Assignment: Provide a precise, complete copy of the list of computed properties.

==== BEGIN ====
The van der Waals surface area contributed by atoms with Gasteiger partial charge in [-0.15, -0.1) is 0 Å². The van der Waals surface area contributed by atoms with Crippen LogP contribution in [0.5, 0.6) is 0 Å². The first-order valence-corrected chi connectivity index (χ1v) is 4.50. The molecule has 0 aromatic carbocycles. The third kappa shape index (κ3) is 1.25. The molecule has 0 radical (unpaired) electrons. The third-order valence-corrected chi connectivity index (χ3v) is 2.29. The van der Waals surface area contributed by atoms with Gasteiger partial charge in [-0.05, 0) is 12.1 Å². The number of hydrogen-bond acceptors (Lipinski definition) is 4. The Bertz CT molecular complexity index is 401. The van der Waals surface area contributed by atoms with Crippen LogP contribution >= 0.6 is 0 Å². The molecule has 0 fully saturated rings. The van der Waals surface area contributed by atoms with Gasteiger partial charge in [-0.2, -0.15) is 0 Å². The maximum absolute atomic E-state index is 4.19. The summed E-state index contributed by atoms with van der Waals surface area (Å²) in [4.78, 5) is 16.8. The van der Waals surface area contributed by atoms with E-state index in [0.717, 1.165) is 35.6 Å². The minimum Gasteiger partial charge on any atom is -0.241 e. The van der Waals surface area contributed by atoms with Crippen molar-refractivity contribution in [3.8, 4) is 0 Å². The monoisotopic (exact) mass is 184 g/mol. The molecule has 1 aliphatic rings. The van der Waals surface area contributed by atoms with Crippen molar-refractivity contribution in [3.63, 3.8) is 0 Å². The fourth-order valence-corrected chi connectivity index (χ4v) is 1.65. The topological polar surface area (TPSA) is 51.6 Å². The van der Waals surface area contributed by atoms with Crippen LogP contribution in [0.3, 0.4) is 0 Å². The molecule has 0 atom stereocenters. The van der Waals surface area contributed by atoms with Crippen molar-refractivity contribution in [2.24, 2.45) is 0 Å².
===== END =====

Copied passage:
The van der Waals surface area contributed by atoms with Gasteiger partial charge in [-0.15, -0.1) is 0 Å². The van der Waals surface area contributed by atoms with Crippen LogP contribution in [0.5, 0.6) is 0 Å². The first-order valence-corrected chi connectivity index (χ1v) is 4.50. The molecule has 0 aromatic carbocycles. The third kappa shape index (κ3) is 1.25. The molecule has 0 radical (unpaired) electrons. The third-order valence-corrected chi connectivity index (χ3v) is 2.29. The van der Waals surface area contributed by atoms with Gasteiger partial charge in [-0.05, 0) is 12.1 Å². The number of hydrogen-bond acceptors (Lipinski definition) is 4. The Bertz CT molecular complexity index is 401. The van der Waals surface area contributed by atoms with Crippen LogP contribution >= 0.6 is 0 Å². The molecule has 0 fully saturated rings. The van der Waals surface area contributed by atoms with Gasteiger partial charge in [-0.2, -0.15) is 0 Å². The maximum absolute atomic E-state index is 4.19. The summed E-state index contributed by atoms with van der Waals surface area (Å²) in [4.78, 5) is 16.8. The van der Waals surface area contributed by atoms with E-state index in [0.717, 1.165) is 35.6 Å². The minimum Gasteiger partial charge on any atom is -0.241 e. The van der Waals surface area contributed by atoms with Crippen molar-refractivity contribution in [3.8, 4) is 0 Å². The monoisotopic (exact) mass is 184 g/mol. The molecule has 1 aliphatic rings. The van der Waals surface area contributed by atoms with Crippen molar-refractivity contribution in [3.63, 3.8) is 0 Å². The fourth-order valence-corrected chi connectivity index (χ4v) is 1.65. The topological polar surface area (TPSA) is 51.6 Å². The van der Waals surface area contributed by atoms with Crippen LogP contribution in [0.3, 0.4) is 0 Å². The molecule has 0 atom stereocenters. The van der Waals surface area contributed by atoms with Crippen molar-refractivity contribution in [2.24, 2.45) is 0 Å².